Zero Squared #64: Color and Form

The book Color, Facture, Art and Design is the topic this week as author Iona Singh drops in to discuss Constructivism, materialism and Marx. Iona, as well as being a Zero Books author, is an artist. Those are her paintings on the cover for this week’s show. It was great talking her.

Last week I mentioned and linked to an essay by Brendan O’Neill at Spiked and asked that people reach out to me either through comments, by email, or on Facebook. I received a couple of emails back, one from Vinnie in New Zealand who said he’d been listening to the podcast and who, rightly, accused me of wanting to be Marc Maron. I also received some comments on the O’Neill piece. An anonymous listener said that O’Neill is consistently defends the powerful and the privileged while making an undeveloped reference to “true leftism” and the other comments were fairly similar.

I would just like to point out that, while the rich and the powerful don’t deserve any sympathy there is a danger in getting too invested in the latest charges of corruption. Namely that this will revive a dream of a functional capitalism that manages to produce something like social equality.

The music in this episode includes Velimir Khlebnikov’s The Radio of The Future, a condensed explanation of Kant’s Aesthetics, an excerpt from The Boards of Canada’s song Aquarius, and a history of the color blue. The music you’re listening to right now is from the short film Suprematism in our Life, but in just a moment you’ll be listening to Iona Singh and I discuss Color and Form.

Zero Squared #31: Dialectic of Defeat

Russell Jacoby’s Dialectic of Defeat: Contours of Western Marxism is the subject this week and C Derick Varn is the guest. Varn is a poet, teacher, theorist and a reader at Zero Books. This is the second time we’ve spoken about Jacoby’s book. We’re taking it one chapter at a time.

Russell Jacoby asks us to reexamine a loser of Marxism: the unorthodox Marxism of Western Europe. The author begins with a polemical attack on ‘conformist’ or orthodox Marxism, in which he includes structuralist schools. He argues that a cult of success and science drained this Marxism of its critical impulse and that the successes of the Russian and Chinese revolutions encouraged a mechanical and fruitless mimicry. He then turns to a Western alternative that neither succumbed to the spell of success nor obliterated the individual in the name of science. In the nineteenth century, this Western Marxism already diverged from Russian Marxism in its interpretation of Hegel and its evaluation of Engels’ orthodox Marxism. The author follows the evolution of this minority tradition and its opposition to authoritarian forms of political theory and practice.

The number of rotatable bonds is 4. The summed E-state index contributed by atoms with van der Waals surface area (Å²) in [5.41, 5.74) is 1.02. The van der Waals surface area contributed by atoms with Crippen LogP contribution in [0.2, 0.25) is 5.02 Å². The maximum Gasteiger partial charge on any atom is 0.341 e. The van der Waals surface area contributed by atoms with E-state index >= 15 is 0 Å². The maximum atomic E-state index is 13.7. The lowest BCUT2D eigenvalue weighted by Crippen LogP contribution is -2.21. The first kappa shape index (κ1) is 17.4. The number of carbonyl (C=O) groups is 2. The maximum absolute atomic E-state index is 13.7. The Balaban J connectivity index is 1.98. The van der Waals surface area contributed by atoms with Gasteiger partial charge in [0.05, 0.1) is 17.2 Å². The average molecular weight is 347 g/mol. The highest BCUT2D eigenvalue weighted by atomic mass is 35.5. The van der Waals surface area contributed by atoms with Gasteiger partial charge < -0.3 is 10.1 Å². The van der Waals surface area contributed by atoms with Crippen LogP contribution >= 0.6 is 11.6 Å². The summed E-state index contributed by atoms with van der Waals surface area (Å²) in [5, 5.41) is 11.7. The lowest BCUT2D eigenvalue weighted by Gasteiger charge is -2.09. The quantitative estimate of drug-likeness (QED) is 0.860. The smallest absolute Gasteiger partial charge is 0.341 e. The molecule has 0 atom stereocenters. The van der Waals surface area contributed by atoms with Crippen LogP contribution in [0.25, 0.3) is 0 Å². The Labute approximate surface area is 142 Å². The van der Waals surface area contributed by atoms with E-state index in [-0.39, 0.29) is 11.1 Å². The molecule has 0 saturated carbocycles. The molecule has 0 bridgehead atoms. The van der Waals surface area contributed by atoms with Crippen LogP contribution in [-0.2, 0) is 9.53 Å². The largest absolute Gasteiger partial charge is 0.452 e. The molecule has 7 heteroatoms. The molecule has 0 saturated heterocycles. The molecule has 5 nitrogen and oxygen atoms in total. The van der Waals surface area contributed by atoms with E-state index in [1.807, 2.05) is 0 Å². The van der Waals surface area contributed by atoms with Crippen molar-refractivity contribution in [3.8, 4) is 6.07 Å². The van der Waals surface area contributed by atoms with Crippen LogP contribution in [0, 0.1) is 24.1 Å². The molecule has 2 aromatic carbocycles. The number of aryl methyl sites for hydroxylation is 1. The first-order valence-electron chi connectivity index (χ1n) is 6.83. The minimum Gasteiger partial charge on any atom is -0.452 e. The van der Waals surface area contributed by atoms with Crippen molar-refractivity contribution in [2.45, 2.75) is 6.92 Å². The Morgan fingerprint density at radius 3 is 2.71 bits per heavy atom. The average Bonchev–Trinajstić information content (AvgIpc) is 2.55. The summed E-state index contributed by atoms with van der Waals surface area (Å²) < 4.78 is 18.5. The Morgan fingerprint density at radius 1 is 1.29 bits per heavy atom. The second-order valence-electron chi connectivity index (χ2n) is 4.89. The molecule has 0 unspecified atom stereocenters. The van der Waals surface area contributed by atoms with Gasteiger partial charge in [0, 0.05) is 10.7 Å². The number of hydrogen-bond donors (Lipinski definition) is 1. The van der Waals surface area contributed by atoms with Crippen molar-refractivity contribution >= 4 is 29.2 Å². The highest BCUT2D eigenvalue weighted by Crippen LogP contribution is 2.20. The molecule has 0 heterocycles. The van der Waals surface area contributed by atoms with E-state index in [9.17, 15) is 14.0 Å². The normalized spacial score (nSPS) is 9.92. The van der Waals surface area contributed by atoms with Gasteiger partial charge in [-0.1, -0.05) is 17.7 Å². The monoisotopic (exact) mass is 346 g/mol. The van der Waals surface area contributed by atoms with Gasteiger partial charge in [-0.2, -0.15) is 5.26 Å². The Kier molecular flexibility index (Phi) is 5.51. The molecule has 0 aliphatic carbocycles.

In this episode you’ll here a list of moder political philosophers set to Life is a Rock by Reunion, Frederic Jameson set to music from the Manson Family Opera, an excerpt from an old episode of Diet Soap wherein I discuss Hegel’s Phenomenology of Spirit with my son Benjamin, and Glenn Gould playing Bach’s Partita #2.

Zero Squared Special: Left Forum Panel on Praxis

Theory, Practice and Praxis was the topic of the first Zero Books panel at the Left Forum last month and this week instead of an interview you’ll hear a recording of that panel. Thanks to Michael Steinberg and his crew/family for arriving with solid audio equipment and for putting up with the interruptions and heckling that came from the moderator. Thanks also to Chris Vitale for participating.

Here’s an Excerpt from the introduction:

There are many definitions of the word Praxis that get kicked around in Marxist circles and most of them are meaningless. Often enough the word is used to signify a half baked notion of a synthesis between theory and practice, touted as a solution for the problem of sterile or academic philosophy. The idea is that people put “theory” on a pedestal when really, as Marx argued, the aim shouldn’t be to merely interpret the world, but to change it. Praxis then is the realization of this necessity, it’s a word that is often spoken with the aim of elevating practice, a word deployed meant to bring the merely practical to the level of theory, when the true insight contained in the word is how utterly entwined theory and practice are from the start.

Michael Steinberg is the author of Enlightenment Interrupted and Chris Vitale is the author of Networkologies.

Zero Squared #13: Heavy Radicals

Aaron Leonard is the guest this week and we discuss his book Heavy Radicals which was published by Zero Books in February. With the subtile: The FBI’s Secret War on America’s Maoists, Aaron Leonard’s book covers Maoism in America from the 60s through to 1980.

Sarah Khan at the Washington Book Review praised the book.

“Heavy Radicals is an excellent addition to the literature on the history of revolutionary groups which played important roles in the 1960s and 1970s. It is the first comprehensive and complete history of … the Revolutionary Union. It is a well-researched book which fills the gap created by the absence of historical literature on an important period in the history of the United States.”

In this episode you’ll hear a clips from Bob Avakian, the American propaganda film “What is Communism,” the 1963 instrumental hit Pipeline by the Chantays, Mario Savio at Sproul Hall in 1964, Andrew Kliman, a String Quartet cover of Jefferson Airplane’s “White Rabbit” and the aria “I am the wife of Mao Tse-Tung” from John Adam’s opera Nixon in China as well as John Adams’ “The Chairman Dances.”